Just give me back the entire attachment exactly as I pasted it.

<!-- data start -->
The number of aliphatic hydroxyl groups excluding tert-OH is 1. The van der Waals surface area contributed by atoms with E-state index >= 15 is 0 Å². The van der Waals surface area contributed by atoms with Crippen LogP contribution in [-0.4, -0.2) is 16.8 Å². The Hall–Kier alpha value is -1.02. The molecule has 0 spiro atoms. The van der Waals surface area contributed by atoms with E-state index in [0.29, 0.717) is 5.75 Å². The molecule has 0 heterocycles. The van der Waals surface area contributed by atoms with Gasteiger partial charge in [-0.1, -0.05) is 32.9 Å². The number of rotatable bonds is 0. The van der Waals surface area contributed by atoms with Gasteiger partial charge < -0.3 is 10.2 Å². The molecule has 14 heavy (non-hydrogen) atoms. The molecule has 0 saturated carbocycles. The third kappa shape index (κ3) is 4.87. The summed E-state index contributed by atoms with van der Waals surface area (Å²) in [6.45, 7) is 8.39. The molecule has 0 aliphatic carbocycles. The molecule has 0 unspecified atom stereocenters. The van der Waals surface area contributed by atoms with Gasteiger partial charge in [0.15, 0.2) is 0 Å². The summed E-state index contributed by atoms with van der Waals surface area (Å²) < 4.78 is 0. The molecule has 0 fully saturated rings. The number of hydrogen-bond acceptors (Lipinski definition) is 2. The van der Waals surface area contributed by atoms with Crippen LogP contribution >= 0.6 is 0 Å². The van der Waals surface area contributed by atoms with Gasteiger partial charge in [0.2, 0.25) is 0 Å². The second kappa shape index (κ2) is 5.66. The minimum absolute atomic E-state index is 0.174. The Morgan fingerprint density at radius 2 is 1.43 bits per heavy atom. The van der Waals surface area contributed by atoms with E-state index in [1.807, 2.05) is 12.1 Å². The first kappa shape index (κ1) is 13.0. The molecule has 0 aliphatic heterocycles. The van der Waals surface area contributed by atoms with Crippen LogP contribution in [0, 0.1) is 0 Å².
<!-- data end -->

The number of aliphatic hydroxyl groups excluding tert-OH is 1. The van der Waals surface area contributed by atoms with E-state index >= 15 is 0 Å². The van der Waals surface area contributed by atoms with Crippen LogP contribution in [-0.4, -0.2) is 16.8 Å². The Hall–Kier alpha value is -1.02. The molecule has 0 spiro atoms. The van der Waals surface area contributed by atoms with E-state index in [0.29, 0.717) is 5.75 Å². The molecule has 0 heterocycles. The van der Waals surface area contributed by atoms with Gasteiger partial charge in [-0.1, -0.05) is 32.9 Å². The number of rotatable bonds is 0. The van der Waals surface area contributed by atoms with Gasteiger partial charge < -0.3 is 10.2 Å². The molecule has 14 heavy (non-hydrogen) atoms. The molecule has 0 saturated carbocycles. The third kappa shape index (κ3) is 4.87. The summed E-state index contributed by atoms with van der Waals surface area (Å²) in [6.45, 7) is 8.39. The molecule has 0 aliphatic carbocycles. The molecule has 0 unspecified atom stereocenters. The van der Waals surface area contributed by atoms with Gasteiger partial charge in [0.15, 0.2) is 0 Å². The summed E-state index contributed by atoms with van der Waals surface area (Å²) < 4.78 is 0. The molecule has 0 fully saturated rings. The number of hydrogen-bond acceptors (Lipinski definition) is 2. The van der Waals surface area contributed by atoms with Crippen LogP contribution >= 0.6 is 0 Å². The van der Waals surface area contributed by atoms with Gasteiger partial charge in [0.2, 0.25) is 0 Å². The second kappa shape index (κ2) is 5.66. The minimum absolute atomic E-state index is 0.174. The Morgan fingerprint density at radius 2 is 1.43 bits per heavy atom. The van der Waals surface area contributed by atoms with E-state index in [1.807, 2.05) is 12.1 Å². The first kappa shape index (κ1) is 13.0. The molecule has 0 aliphatic heterocycles. The van der Waals surface area contributed by atoms with Crippen LogP contribution in [0, 0.1) is 0 Å².